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    Northern Horse Whisperer Moderator scheherazade's Avatar
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    LOL, as an avid tomato gardener, that much I do know about tomatoes. They are one of the few plants that actually benefit from transplanting several times, removing lower leaves and burying as much stem as possible to enlarge the root system. Tomatoes are a moisture laden fruit and few things suck more water than a tomato plant that is setting and growing tomatoes.

    Jim, the poster above, makes a very valid point about the importance of imparting this information to the customers buying these grafted plants otherwise a few poor results can kill the potential of this emerging concept.
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  15. #14  
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    I had read both of those stories (mighty tomato and devil eggplant). Both promising examples of grafting non-woody plants. I especially like the eggplant example, as the eggplant's genetic difference to the devil plant is probably comparable to the canadian thistle and artichoke. If I can graft multiple artichoke stems onto a single thistle stem, physically support them, and allow them to bloom, that should in theory pull an extraordinary amount of energy from the root system, allowing me to sever surrounding thistles without fearing an instant comeback (the roots will be busy filling the nutrient needs of the artichoke scions).

    All theoretical of course. I'm anxious to experiment.

    If pumpkin vines can be grafted to the massive root system of CT, that's a bonus. Perhaps that's the ticket to growing the elusive 1 ton pumpkin...
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    Quote Originally Posted by haugeb View Post
    I had read both of those stories (mighty tomato and devil eggplant). Both promising examples of grafting non-woody plants. I especially like the eggplant example, as the eggplant's genetic difference to the devil plant is probably comparable to the canadian thistle and artichoke. If I can graft multiple artichoke stems onto a single thistle stem, physically support them, and allow them to bloom, that should in theory pull an extraordinary amount of energy from the root system, allowing me to sever surrounding thistles without fearing an instant comeback (the roots will be busy filling the nutrient needs of the artichoke scions).

    All theoretical of course. I'm anxious to experiment.

    If pumpkin vines can be grafted to the massive root system of CT, that's a bonus. Perhaps that's the ticket to growing the elusive 1 ton pumpkin...
    I'm sure you've seen those massive pumpkins in pumpkin growing competitions. See video below.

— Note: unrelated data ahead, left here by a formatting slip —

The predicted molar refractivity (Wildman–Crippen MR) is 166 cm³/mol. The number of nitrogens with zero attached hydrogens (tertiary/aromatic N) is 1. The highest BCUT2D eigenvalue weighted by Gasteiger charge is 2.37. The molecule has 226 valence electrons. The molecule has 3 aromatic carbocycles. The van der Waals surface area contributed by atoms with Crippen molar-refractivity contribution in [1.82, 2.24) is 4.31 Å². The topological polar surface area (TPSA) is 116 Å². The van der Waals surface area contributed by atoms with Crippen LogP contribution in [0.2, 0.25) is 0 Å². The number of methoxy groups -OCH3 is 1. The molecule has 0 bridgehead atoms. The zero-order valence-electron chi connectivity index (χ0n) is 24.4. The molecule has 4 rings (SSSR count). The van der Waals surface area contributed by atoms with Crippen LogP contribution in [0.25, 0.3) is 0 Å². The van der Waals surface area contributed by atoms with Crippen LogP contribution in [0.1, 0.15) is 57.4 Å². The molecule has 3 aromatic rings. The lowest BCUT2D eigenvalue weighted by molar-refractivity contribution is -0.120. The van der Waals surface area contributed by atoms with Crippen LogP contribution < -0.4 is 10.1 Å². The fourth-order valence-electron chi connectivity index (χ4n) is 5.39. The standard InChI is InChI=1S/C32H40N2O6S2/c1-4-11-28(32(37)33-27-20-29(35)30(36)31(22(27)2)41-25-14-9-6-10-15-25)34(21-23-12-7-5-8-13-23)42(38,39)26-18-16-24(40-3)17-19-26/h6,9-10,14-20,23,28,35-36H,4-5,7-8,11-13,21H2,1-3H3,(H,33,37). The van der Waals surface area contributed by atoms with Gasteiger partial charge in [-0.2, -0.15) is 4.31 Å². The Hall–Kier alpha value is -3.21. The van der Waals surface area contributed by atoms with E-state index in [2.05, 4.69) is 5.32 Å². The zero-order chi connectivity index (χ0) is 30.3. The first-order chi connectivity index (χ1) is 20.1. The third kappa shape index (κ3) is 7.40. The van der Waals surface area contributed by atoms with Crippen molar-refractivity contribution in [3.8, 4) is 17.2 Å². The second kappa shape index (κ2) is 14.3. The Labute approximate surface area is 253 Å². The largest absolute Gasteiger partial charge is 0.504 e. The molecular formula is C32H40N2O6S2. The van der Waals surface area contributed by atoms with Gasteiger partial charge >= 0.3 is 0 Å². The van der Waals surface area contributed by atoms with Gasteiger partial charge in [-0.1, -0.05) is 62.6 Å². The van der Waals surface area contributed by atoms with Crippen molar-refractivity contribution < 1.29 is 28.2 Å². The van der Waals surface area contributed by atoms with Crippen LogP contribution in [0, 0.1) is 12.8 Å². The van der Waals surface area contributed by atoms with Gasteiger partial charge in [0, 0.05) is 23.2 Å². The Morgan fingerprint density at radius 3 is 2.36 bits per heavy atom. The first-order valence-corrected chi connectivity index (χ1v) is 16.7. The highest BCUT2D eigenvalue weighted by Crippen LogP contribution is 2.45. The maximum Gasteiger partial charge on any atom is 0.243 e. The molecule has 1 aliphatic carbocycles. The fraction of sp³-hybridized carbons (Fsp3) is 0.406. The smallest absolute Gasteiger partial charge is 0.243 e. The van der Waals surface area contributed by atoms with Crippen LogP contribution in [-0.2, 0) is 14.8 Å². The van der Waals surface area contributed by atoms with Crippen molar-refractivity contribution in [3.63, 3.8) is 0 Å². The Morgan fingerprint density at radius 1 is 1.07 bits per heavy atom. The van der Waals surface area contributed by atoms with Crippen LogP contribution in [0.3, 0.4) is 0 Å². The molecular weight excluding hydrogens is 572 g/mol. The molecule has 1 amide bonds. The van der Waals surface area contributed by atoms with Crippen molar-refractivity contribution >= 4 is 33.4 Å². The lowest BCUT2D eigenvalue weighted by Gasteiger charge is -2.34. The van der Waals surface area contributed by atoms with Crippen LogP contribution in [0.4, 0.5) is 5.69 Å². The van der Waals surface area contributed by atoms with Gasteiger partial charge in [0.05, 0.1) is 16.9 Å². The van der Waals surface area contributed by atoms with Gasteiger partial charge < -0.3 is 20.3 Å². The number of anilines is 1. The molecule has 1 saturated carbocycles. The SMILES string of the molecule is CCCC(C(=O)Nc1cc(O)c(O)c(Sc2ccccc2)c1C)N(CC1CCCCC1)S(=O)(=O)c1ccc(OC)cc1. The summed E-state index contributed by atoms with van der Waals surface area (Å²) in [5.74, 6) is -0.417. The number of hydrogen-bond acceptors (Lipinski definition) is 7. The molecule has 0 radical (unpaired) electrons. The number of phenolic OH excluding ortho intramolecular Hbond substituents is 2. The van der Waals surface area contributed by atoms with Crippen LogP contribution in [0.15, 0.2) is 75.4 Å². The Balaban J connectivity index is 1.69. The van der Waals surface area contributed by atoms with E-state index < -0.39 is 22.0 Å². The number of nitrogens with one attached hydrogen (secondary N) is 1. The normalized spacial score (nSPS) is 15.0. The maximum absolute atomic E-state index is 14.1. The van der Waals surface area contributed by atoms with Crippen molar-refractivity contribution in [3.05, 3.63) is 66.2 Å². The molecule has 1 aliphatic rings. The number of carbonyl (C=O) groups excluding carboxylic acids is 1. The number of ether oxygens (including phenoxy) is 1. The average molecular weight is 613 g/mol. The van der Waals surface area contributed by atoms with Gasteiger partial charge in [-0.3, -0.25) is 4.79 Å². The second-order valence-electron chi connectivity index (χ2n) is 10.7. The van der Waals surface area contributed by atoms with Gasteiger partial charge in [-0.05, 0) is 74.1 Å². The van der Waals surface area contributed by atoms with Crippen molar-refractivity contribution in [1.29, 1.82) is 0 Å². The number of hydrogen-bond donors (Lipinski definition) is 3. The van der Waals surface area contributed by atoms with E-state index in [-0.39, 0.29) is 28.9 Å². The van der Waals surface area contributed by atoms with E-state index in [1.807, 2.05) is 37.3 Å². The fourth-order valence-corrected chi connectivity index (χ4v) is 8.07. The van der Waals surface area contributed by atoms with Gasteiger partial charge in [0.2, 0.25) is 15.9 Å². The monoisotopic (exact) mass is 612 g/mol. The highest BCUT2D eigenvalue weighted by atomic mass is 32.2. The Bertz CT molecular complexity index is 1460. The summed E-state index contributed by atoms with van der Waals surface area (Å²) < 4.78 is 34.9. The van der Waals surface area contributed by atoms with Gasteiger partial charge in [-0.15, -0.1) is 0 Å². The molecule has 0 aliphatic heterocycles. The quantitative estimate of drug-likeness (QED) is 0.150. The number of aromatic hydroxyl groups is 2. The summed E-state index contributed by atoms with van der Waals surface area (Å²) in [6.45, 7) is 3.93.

It looks like they just try and use the best pumpkin seeds they can find. But I'm now wondering if it might be possible to start with a giant pumpkin and graft it to a better root system for even bigger pumpkins?

    http://www.hgtv.com/video/giant-pump...deo/index.html
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  17. #16  
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    I saw something online about double-grafting pumpkin plants so that one or more "helper" plants are feeding energy into a single pumpkin. I guess people actually do this. Not sure if it helps much compared to all the chemicals and things you can dump on a plant, but I like the idea..... pull the flowers and fruits off 1 or more plants then graft their vines to a central plant with a single fruit.

    Of course there are folks who do funny stuff with tree grafting as well, disconnecting and reconnecting various branches to make grids and shapes. Crazy stuff.
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  18. #17  
    Forum Cosmic Wizard spuriousmonkey's Avatar
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    Quote Originally Posted by haugeb View Post
    Sunflowers and thistles are not closely related, but they do belong to the same family (Asteraceae), both have round stems, can grow in similar environments, etc.

    Does their structural similarity imply compatibility for grafting, or is there a genetic compatibility that must be accounted for?
    Just do it.

    Get two plants. Put the top on the stem of the other and vice versa.

    Then you know 100% sure.

    And when it fails you can check out why by maybe taking some sections of the graft area and analyzing what went wrong.
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  19. #18  
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    It's an interesting question and worth trying for its own sake.

    Failing that, here's one parasitic plant that should happily suck the life from a thistle: Cuscuta europaea - Wikipedia
    A pong by any other name is still a pong. -williampinn